Figure 1 represents first-degree, second-degree and third-degree price discriminations, which indicate that the process can help a monopolist to charge different prices in different ways. Here, the monopolist can set various prices of a particular product for different classes of customers depending on their various elasticity of demand for it. In this context, it is essential to mention that the seller does not have different costs for giving the product to different customers. Inelastic demand helps the seller to charge higher price and to maximise profit instead of selling lower quantity. By recognising different market segments, the monopolist can charge different prices for its product accordingly considering different demand elasticities.

Impact of Price Discrimination on Economic Welfare:
In a monopoly market, price discrimination is used to maximise profit until the point where marginal revenue is higher than the marginal cost. Hence, the higher profit which is obtained by price discrimination can be applied to maximise dynamic efficiency. According to Bonatti and Cisternas (2020), the practice of price discrimination declines welfare of the economy if total output declines. On the contrary, price discrimination may have positive impact on economic welfare if it increases output and that can be beneficial for society. Monopoly firm applies price discrimination strategy to make the maximum revenue possible from every customer. This leads the seller to gain more of the total surplus by charging prices to consumers closer to their maximum willingness to pay. It is observed that price discrimination leads a firm to sell product at a higher output. This influences the firm to become more efficient in producing product. The increasing output helps the firm to gain greater profit by lowering long-run average costs. Different price discrimination strategy acts differently on consumer surplus. For instance, the second-degree price discrimination does not eliminate consumer surplus completely. However, it allows the firm to increase profit margin a subgroup of its customer base. On the other side, third-degree price discrimination declines consumer surplus by catering to the price elasticity of demand regarding certain subset of consumers.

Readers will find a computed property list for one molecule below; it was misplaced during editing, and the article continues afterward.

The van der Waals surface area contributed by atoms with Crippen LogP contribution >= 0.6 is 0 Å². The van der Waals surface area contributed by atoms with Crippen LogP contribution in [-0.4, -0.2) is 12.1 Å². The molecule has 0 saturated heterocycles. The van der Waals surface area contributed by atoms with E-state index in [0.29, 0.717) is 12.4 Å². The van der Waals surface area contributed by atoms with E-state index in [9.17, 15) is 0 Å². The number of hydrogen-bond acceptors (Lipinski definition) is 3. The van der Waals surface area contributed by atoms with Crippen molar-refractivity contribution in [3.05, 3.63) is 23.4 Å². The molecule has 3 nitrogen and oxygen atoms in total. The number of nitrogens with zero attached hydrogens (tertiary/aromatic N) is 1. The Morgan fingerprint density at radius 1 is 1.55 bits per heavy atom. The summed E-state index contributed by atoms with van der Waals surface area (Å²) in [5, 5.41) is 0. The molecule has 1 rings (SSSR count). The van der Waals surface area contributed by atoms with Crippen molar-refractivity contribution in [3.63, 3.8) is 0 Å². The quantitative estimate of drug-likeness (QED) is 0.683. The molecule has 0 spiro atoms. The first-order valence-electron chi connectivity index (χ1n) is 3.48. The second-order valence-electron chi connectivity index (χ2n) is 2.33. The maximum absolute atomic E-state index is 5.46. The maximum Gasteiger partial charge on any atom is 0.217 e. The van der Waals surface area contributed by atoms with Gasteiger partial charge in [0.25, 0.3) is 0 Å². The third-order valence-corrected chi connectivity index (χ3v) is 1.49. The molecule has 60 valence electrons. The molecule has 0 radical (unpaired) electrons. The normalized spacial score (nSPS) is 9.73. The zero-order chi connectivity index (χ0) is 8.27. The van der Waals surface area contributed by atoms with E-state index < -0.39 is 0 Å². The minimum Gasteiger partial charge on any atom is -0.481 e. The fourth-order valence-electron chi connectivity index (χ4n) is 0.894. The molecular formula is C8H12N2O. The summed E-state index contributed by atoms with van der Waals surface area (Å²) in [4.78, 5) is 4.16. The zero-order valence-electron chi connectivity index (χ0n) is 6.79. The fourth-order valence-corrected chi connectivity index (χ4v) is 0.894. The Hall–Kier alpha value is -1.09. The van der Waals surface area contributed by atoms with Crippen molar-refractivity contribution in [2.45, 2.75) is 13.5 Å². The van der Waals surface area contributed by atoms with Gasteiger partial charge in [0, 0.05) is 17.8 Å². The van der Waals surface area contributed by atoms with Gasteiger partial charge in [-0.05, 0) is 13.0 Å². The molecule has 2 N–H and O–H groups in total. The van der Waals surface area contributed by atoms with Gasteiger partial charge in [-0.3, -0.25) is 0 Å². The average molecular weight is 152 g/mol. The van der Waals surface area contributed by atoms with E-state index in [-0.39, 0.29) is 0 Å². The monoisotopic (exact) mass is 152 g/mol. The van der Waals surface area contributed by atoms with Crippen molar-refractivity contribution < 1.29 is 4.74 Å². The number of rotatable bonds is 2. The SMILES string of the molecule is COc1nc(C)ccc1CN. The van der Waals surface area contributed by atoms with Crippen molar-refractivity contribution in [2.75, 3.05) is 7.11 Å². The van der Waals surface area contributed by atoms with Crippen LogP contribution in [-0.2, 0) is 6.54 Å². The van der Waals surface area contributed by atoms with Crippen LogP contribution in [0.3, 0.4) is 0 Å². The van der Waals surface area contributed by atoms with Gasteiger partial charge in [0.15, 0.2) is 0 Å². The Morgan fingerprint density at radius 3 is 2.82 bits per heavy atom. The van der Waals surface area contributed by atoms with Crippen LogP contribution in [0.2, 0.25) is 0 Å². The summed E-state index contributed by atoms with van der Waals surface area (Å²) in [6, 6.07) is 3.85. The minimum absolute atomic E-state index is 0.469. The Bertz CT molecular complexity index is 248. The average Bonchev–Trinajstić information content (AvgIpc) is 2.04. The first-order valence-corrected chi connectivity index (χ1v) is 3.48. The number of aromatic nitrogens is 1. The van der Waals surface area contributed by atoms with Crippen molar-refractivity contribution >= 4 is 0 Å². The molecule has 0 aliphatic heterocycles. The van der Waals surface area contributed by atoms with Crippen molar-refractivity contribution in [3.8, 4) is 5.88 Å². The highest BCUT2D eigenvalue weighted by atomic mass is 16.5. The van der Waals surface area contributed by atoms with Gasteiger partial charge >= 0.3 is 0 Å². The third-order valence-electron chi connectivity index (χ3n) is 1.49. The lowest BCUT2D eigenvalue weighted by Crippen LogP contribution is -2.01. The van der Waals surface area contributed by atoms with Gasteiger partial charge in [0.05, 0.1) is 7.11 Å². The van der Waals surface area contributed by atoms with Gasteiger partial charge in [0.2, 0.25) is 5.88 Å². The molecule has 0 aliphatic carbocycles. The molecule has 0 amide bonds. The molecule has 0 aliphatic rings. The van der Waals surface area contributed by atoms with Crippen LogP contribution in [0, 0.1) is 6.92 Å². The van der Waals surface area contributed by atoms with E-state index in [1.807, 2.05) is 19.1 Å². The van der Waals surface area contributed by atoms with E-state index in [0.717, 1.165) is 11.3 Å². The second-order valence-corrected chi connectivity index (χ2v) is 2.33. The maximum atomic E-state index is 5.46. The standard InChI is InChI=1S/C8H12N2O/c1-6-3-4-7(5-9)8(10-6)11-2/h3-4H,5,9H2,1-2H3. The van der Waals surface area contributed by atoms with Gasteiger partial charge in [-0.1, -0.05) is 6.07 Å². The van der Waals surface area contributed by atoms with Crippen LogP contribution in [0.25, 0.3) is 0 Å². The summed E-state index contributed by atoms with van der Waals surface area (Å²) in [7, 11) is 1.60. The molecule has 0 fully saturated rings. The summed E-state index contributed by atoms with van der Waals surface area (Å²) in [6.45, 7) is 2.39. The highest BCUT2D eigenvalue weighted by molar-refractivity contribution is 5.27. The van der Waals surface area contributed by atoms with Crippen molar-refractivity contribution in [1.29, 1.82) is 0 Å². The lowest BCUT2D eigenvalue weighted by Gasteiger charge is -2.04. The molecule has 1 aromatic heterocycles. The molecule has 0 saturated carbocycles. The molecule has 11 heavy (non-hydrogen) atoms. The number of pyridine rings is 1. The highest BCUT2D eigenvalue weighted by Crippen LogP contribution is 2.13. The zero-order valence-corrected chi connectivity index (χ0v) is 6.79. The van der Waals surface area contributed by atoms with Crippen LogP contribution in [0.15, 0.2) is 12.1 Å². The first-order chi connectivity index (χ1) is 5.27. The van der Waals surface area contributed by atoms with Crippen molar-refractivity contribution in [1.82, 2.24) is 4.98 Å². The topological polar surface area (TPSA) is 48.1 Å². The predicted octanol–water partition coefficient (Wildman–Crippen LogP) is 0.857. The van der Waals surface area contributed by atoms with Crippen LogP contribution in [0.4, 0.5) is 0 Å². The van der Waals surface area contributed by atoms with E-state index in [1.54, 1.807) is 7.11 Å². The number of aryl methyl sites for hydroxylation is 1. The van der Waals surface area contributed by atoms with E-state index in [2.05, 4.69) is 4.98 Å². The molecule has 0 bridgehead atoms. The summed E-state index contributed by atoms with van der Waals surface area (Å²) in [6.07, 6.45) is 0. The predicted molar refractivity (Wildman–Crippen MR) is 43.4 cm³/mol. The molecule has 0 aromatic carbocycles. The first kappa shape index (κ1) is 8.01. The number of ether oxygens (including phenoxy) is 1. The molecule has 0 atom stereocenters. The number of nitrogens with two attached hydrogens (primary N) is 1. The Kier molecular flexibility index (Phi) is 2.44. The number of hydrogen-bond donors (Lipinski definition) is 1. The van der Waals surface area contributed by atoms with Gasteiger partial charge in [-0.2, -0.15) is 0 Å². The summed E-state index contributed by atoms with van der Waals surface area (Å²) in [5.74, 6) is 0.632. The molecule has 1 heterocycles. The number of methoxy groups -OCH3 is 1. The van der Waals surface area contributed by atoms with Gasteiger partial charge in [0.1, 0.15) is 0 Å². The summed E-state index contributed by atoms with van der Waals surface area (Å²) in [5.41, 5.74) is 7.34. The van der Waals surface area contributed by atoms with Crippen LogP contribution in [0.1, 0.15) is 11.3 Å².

From the study of Simshauser (2018), it is understood that price discrimination becomes harmful to society when it cannot distribute resources efficiently and consequently the economy cannot maximise output, income and employment. The condition of price discrimination generates wastes of resources when customers are forced to pay higher prices for lesser quantities of products. However, price discrimination also allows people to purchase product by demanding a lower price to them having elastic demand and higher prices to product having lower elasticities. This can help the firm to increase both profit and economic welfare by capturing the consumer surplus of those who have lower elasticity. Price discrimination can also increase economic welfare if the practice allows a product to be supplied in the economy.

Price discrimination of public utility service like rail, transportation etc is helpful for the government. In this process, higher income group people are forced to pay higher prices while the collected funds are used as subsidy for providing goods to the poor. Moreover, price discrimination also becomes beneficial to the society for decreasing inequalities of personal incomes. Higher prices are charged for public utility services to customers having higher income. This practice reduces income inequality by distributing it and consequently it promotes social welfare. Thus, price discrimination can be beneficial if the country sells products at a cheaper rate at home and higher rate at abroad. This will help the economy to earn foreign capital and consequently it will increase national income.